In selling the idea of cutting down Alex Ovechkin’s time on the power play – a concept that screams “Bad Idea Jeans” at face value – Washington Capitals head coach Barry Trotz might be wiser in selling the idea of generally “making the best of his time.”
Either way, it’s a tricky situation that will require a deft hand. Trotz laid out his general concept with Mike Vogel of the team’s website:
“With [Matt] Niskanen and [John] Carlson and [Mike] Green and him, there is no reason that he needs to stay out there for two minutes,” Trotz said. “I think we can have two good power plays on the back end, I think we’ll be more successful and I think he will have more pace in his game.”
“You start compounding a bunch of two-minute shifts and you don’t have that same zip. Instead of 10 two-minute shifts, I’d rather have 20 one-minute shifts or 27 45-second shifts. I guarantee you he’ll be faster, he’ll play faster and he’ll be more dangerous. The game is played faster now.”
Vogel actually lays out what might be the most compelling part of this argument:
Having a forward playing the point for the full two minutes on the power play can have a jumbling effect on both the forward lines and the defensive pairs in the aftermath of the man advantage. If Ovechkin starts on the power play from his customary left point position and is relieved midway through the man advantage, the Caps will be able to finish out the two minutes with a pair of defensemen manning the points. That should make for fewer “ripples” in the rotation of the forward lines and defensive pairs once the two sides return to even strength.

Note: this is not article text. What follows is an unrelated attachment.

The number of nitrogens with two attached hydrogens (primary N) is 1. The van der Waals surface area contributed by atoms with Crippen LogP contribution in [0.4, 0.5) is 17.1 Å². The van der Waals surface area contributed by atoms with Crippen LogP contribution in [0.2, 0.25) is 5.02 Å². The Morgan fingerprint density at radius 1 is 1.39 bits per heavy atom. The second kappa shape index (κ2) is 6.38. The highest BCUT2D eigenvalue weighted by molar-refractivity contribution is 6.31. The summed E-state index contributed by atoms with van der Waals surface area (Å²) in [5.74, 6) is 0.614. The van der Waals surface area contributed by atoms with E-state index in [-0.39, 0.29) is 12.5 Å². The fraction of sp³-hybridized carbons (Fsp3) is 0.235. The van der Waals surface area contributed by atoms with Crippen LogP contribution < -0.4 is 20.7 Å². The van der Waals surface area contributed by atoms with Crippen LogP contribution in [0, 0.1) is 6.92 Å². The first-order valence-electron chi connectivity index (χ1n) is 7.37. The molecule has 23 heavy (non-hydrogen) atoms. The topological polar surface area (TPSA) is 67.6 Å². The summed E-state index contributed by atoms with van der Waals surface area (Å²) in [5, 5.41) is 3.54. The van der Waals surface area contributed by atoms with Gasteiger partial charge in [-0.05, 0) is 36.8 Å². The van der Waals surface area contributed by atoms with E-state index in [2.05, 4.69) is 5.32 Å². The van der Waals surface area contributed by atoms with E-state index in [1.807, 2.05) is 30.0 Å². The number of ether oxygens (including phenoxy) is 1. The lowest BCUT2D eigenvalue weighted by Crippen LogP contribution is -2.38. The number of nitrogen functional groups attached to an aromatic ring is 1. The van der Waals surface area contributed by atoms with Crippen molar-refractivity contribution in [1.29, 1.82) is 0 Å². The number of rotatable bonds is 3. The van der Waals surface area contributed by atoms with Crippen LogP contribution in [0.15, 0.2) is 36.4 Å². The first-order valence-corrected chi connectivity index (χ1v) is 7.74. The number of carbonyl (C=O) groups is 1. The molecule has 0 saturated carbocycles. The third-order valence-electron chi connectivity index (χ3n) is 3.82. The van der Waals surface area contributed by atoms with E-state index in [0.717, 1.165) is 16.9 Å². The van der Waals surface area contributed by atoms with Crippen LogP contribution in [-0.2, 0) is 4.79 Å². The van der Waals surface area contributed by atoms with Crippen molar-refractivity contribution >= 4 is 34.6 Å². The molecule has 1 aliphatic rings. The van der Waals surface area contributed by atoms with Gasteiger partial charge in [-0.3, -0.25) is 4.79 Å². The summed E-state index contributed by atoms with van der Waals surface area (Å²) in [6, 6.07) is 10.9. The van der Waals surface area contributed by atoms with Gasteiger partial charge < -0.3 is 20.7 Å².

Conserving Ovechkin’s energy so that he can be fresher in five-on-five situations? That doesn’t sound … totally misguided.
That said, the 29-year-old is arguably the most dangerous power play weapon (give or take a healthy Steven Stamkos and Sidney Crosby here or there) in the league and indisputably put up the biggest man-advantage numbers last season. Not many other players are referred to as a “nuclear bomb” on the power play, after all.
As excited as the Capitals are about adding Matt Niskanen’s skills to the mix, the bottom line is that no Capitals player possesses a more dangerous shot than Ovechkin, so utilizing that to its full advantage is of significant importance to Washington’s success.
That’s not to say that slightly reducing Ovechkin’s shifts would curtail his effectiveness. It’s also plausible that his overall game might improve with Trotz’s seemingly balance-centric approach.
Still, when you consider that part of Ovechkin’s numbers come from sheer volume – the guy is one of the few NHL players with the confidence to let shots fly from seemingly anywhere – Trotz faces a delicate balancing act:
Read on for more interesting insight Ovechkin, including Trotz’s promising take on why playing Ovechkin primarily at LW is worth whatever defensive drawbacks might come. (Seriously, that’s a meaty perspective on an interesting story to watch in 2014-15.)